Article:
And here’s why...
Three weeks ago, I felt that familiar “sense of ensemble” when…
…during technical rehearsals for a play that I was producing, I got naked and rolled around in brown paint.
One word… momentum.
Mo Geiger and I have been working on a particular play, Butoh Electra for the last three years. She is a designer… and a gifted one at that, someone whom I have been utterly blessed to know and with whom collaboration comes like cake.
The problem was this… Christian, as fight choreographer had created some absolutely elaborate and beautiful fights for which our company’s stock 10x10 martial arts mat happened to be essential. And our director… disliked the way it looked. To be fair, everyone disliked the way it looked. It stood out like a sore thumb from all of the other scenery which Mo had designed and carefully built within the space.
What could we do to disguise or mask the blinding ugliness of this giant black square?
We had previously (and briefly) discussed painting the mat, an idea which I shot down immediately given that it would invalidate our warranty and potentially limit its future usefulness. However, at this point it seemed like the only option.
Mo suggested it. I reluctantly gave in. The only paint we happened to have handy was that same Mark Twain brown which covered the floor of the entire playing space.
It was perfect.
Mo rolled up her sleeves, dipped her bare hands in the stuff and began to smear it across the unsightly object. Christian rolled up his pant legs and did likewise with his feet.
I sat by.
Then they suggested I join.
“What about my clothes?” I laughed. “The only way I could possibly is if I was entirely naked and dancing butoh in the paint.”
“Do it.” Mo smiled.
Within the next half hour, I had danced butoh naked (as is somewhat customary) for the first time.
Mo said that my sacrificial dance was a true “blessing” upon the space.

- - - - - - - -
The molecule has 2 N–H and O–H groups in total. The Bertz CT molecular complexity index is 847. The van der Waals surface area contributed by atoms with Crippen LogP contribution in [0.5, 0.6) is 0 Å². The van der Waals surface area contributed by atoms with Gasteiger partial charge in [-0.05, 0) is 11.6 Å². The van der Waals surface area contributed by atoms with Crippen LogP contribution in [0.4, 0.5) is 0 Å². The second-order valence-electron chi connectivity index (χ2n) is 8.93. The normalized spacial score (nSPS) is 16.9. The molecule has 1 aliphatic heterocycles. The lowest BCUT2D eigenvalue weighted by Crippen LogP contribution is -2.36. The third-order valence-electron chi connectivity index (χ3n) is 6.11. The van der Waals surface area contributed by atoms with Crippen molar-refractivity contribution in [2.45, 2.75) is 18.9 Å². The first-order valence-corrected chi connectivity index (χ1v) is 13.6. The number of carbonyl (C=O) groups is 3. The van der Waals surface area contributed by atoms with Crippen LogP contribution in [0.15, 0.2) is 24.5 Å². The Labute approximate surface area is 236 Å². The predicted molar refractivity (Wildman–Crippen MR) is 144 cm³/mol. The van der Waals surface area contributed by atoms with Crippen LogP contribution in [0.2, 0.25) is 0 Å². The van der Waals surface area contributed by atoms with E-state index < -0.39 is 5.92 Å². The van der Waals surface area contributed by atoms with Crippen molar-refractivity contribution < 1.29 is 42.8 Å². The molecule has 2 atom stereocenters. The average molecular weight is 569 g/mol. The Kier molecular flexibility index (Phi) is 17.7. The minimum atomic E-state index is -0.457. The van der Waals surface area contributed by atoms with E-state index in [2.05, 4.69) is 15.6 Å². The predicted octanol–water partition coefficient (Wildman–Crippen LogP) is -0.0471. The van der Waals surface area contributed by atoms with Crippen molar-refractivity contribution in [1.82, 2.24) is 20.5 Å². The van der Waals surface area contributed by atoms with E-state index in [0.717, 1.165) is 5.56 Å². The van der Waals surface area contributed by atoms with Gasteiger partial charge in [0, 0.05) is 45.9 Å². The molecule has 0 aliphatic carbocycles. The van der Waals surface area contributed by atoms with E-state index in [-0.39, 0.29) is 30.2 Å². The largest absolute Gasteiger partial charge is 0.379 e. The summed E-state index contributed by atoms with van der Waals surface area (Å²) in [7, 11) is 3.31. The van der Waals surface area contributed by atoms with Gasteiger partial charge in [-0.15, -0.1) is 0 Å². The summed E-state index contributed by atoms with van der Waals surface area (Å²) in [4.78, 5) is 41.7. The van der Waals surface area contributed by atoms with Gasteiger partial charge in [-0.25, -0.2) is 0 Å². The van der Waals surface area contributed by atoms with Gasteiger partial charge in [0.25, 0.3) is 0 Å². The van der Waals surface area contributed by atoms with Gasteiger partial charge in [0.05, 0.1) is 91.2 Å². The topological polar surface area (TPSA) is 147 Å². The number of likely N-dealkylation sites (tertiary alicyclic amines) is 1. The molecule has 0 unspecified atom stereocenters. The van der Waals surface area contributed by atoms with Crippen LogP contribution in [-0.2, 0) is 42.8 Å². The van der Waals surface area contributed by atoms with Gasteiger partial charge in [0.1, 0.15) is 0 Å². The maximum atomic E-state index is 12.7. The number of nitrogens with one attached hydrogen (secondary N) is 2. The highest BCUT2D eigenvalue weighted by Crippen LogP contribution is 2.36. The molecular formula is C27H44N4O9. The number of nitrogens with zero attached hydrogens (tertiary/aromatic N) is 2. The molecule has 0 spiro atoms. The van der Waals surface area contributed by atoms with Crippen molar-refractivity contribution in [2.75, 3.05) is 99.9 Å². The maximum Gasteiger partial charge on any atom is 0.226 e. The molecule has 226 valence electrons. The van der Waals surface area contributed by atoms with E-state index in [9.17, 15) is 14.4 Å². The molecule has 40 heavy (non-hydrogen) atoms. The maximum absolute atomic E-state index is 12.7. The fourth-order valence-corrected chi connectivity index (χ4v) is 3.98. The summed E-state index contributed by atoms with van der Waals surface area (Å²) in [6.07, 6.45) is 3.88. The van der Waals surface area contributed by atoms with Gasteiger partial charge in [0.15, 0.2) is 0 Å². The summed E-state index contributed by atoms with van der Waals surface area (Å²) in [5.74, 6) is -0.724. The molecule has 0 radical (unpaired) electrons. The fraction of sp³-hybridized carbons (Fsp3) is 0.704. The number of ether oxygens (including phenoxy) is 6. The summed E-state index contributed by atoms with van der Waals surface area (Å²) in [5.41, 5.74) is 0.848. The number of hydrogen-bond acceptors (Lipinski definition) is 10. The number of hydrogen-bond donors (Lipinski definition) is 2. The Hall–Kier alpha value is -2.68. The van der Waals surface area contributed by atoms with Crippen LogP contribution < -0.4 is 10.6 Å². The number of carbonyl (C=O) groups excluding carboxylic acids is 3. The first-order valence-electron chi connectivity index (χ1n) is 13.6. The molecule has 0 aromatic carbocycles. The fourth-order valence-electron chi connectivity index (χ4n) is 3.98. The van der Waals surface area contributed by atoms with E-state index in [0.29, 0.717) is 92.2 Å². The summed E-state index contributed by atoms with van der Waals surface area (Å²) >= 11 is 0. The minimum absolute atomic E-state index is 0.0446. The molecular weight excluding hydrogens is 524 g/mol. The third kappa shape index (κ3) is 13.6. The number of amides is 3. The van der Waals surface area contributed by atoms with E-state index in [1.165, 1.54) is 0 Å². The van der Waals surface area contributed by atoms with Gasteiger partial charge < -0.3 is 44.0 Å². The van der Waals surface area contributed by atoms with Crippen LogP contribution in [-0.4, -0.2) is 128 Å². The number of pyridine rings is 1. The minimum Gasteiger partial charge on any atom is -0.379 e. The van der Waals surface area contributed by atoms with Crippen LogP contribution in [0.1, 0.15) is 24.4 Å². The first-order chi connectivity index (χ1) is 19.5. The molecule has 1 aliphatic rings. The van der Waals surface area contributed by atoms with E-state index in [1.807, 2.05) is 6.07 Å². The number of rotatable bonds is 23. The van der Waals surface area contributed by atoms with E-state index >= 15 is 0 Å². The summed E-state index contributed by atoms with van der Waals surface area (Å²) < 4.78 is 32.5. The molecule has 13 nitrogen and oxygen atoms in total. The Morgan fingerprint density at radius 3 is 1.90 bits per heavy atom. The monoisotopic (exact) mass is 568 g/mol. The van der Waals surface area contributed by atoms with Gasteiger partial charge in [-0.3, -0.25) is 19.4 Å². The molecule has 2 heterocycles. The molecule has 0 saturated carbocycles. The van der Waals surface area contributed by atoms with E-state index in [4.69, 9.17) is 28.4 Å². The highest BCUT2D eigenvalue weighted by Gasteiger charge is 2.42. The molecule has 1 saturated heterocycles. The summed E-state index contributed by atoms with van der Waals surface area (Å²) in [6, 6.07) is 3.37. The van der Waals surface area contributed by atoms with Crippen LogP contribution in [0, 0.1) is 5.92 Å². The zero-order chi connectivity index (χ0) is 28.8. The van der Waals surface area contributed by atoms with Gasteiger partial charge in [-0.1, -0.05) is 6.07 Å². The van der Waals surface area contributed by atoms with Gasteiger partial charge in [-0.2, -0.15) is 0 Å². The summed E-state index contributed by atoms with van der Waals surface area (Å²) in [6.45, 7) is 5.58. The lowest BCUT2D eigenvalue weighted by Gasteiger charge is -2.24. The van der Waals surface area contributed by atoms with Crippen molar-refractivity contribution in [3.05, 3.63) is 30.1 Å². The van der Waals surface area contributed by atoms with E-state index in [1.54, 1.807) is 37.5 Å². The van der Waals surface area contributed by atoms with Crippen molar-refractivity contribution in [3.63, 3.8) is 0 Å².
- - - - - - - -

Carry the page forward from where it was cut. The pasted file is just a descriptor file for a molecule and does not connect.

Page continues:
The mat was thoroughly camouflaged with paint from our communal effort.
Before I knew it the three of us were driving home, safe in the knowledge that the theatre now looked and felt… ready… ready for the resonant and ritualistic magic of our particular play to take hold.
One of my favorite speakers on leadership, Dave Ramsey, says that “Momentum = Focused Intensity over Time and multiplied by God” - People who are able to sustain a high level of intensity over an extended period of time can appear hugely momentous and successful with even a little help from the infinite.
I believe the same is true of groups. Mo is a designer. I am a director/producer. I see her every few weeks if I’m lucky. (Sometimes it’s months.) By contrast, I see the actors with whom I work on a daily basis. I see them intensely. My relationship with Mo has evolved over time. She has literally been creating designs for Butoh Electra for the last three years. The longest any single actor has been working on the show is a year… tops. Some had only known about Butoh Electra for little over 4 months by the time we opened in Brooklyn this year.
So… can designers be a part of your ensemble?
If on one hand you define ensemble as people who work together over an extended period of time, then quite obviously… Mo is a part of my ensemble.
If on the other hand you define ensemble as people who see each other every day, then… probably not.
If, however, you define ensemble as a momentous force – a quality that amplifies the creative efforts of an individual with god-like power – then EVERYONE… from the actor I’ve seen every day for the last three months, to the designer I’ve seen on a monthly basis for the last three years, and even – with a little help from God – the stage hand I hired last week who works intensely on my show in his own way, EVERYONE is a part of my ensemble.
It is my responsibility to lead and to guide them well.
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Question: What else makes "ensemble" a momentous force in theatre as you know it?
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